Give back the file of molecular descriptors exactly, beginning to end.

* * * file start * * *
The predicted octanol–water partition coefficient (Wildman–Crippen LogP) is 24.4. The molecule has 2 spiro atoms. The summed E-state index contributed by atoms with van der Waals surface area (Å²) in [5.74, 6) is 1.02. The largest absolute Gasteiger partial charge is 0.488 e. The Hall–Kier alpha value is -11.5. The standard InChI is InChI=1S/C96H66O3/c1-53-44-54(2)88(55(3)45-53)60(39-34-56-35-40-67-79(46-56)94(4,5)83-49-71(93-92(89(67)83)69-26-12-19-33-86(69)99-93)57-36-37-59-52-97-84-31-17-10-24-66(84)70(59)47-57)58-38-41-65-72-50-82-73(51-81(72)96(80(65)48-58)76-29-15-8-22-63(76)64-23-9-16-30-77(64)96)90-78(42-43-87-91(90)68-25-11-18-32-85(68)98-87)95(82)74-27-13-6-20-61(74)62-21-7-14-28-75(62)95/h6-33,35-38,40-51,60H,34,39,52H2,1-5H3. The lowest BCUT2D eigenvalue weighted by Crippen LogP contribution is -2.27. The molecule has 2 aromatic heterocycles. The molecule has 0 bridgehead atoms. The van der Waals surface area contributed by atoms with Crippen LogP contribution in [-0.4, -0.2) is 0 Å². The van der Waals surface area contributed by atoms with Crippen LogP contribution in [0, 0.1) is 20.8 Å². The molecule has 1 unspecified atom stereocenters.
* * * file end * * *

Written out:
The predicted octanol–water partition coefficient (Wildman–Crippen LogP) is 24.4. The molecule has 2 spiro atoms. The summed E-state index contributed by atoms with van der Waals surface area (Å²) in [5.74, 6) is 1.02. The largest absolute Gasteiger partial charge is 0.488 e. The Hall–Kier alpha value is -11.5. The standard InChI is InChI=1S/C96H66O3/c1-53-44-54(2)88(55(3)45-53)60(39-34-56-35-40-67-79(46-56)94(4,5)83-49-71(93-92(89(67)83)69-26-12-19-33-86(69)99-93)57-36-37-59-52-97-84-31-17-10-24-66(84)70(59)47-57)58-38-41-65-72-50-82-73(51-81(72)96(80(65)48-58)76-29-15-8-22-63(76)64-23-9-16-30-77(64)96)90-78(42-43-87-91(90)68-25-11-18-32-85(68)98-87)95(82)74-27-13-6-20-61(74)62-21-7-14-28-75(62)95/h6-33,35-38,40-51,60H,34,39,52H2,1-5H3. The lowest BCUT2D eigenvalue weighted by Crippen LogP contribution is -2.27. The molecule has 2 aromatic heterocycles. The molecule has 0 bridgehead atoms. The van der Waals surface area contributed by atoms with Crippen LogP contribution in [-0.4, -0.2) is 0 Å². The van der Waals surface area contributed by atoms with Crippen LogP contribution in [0, 0.1) is 20.8 Å². The molecule has 1 unspecified atom stereocenters.